Is It My Job to Save a Client from Himself?
Beverly Flaxington is a practice management consultant. She answers questions from advisors facing human resource issues. To submit yours, email us here.
Advisor Perspectives welcomes guest contributions. The views presented here do not necessarily represent those of Advisor Perspectives.
I have a client who is struggling with whether or not to retire. He has had a couple of friends contract COVID-19 and knows two other people, through friends of friends, who have died from the virus. He isn’t a religious guy, but he told me this experience has given him soul-searching time and he is wondering if he is making a difference in his work or if he should just quit and, “do something good.”
He isn’t a wealthy man – a total of about $1.5 million in liquid assets and a home paid off worth about $550k. He is only 62-years old and he will be making a big financial mistake to do this. However, I am trapped because his reasoning is somewhat spiritual and deep. He is thinking about his mortality and determining what he wants to do and be in life. But, if he doesn’t find ways to make money and his lives a long time, he could easily run out of funds.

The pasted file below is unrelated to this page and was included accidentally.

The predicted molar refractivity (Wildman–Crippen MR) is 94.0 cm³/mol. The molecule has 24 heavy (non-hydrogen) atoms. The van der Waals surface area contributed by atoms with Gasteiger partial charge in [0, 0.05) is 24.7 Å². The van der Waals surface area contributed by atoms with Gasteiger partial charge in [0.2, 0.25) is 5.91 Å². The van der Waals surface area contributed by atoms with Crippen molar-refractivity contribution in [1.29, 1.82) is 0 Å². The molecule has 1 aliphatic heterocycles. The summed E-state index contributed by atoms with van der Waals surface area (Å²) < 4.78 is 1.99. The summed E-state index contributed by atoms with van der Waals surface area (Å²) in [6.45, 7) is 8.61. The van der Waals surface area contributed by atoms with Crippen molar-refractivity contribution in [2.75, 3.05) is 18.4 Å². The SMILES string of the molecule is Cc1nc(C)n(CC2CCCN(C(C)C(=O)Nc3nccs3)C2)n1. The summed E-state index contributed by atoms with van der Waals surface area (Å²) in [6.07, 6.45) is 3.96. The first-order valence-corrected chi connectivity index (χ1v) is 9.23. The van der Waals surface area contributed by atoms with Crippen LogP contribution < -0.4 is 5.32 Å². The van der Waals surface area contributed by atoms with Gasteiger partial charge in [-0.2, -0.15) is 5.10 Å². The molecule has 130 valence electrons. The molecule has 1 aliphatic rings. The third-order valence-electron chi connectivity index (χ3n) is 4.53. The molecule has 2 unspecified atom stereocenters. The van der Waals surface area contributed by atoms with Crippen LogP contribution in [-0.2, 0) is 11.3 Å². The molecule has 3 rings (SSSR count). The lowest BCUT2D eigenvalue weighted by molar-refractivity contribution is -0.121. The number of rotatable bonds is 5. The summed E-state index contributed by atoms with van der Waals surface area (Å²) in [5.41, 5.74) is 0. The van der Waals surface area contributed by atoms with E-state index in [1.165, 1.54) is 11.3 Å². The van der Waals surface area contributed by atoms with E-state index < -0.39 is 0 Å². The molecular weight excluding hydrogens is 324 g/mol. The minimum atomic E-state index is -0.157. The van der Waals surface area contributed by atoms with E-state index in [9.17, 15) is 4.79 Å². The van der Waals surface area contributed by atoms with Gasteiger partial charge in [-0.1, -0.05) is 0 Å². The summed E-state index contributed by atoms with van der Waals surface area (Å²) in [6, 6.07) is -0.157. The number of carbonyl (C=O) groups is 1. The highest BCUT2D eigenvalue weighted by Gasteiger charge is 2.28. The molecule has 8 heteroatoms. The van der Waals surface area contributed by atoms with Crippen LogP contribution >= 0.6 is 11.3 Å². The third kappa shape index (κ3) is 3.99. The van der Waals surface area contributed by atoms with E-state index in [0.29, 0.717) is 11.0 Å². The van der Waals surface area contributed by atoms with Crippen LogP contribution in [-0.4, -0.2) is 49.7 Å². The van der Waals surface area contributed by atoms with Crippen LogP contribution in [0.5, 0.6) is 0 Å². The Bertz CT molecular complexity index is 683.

I’m neither a therapist nor a counselor. I do not feel equipped to deal with this and effectively guide him. I have my own biases because I am an investment person and so I look at the financial equation. But I don’t want him going to some life coach who will tell him to follow his heart and then he winds up broke and homeless.
How caring of you to be concerned about meeting the varied needs of your client. And yes, one of the things I hear most frequently from my advisor clients is the push-pull between having plenty of money for future goals (the biggest being retirement), but wanting to spend now on the things they care about, be it for altruistic reasons or to enjoy their money while they can. It can sometimes feel like a balancing act to figure out the right juxtaposition between these too. It’s especially hard when a client does not have vast resources. The choices they make matter a lot about how their future will look.
You are right to believe you need to play a life-coach and a financial-expert role. Helping your client to think through really matters and what’s most important to him is a key part of what he has hired you to do. Your client could be reacting to what’s happening and responding without fully considering the impact so you must help think about this from a variety of angles.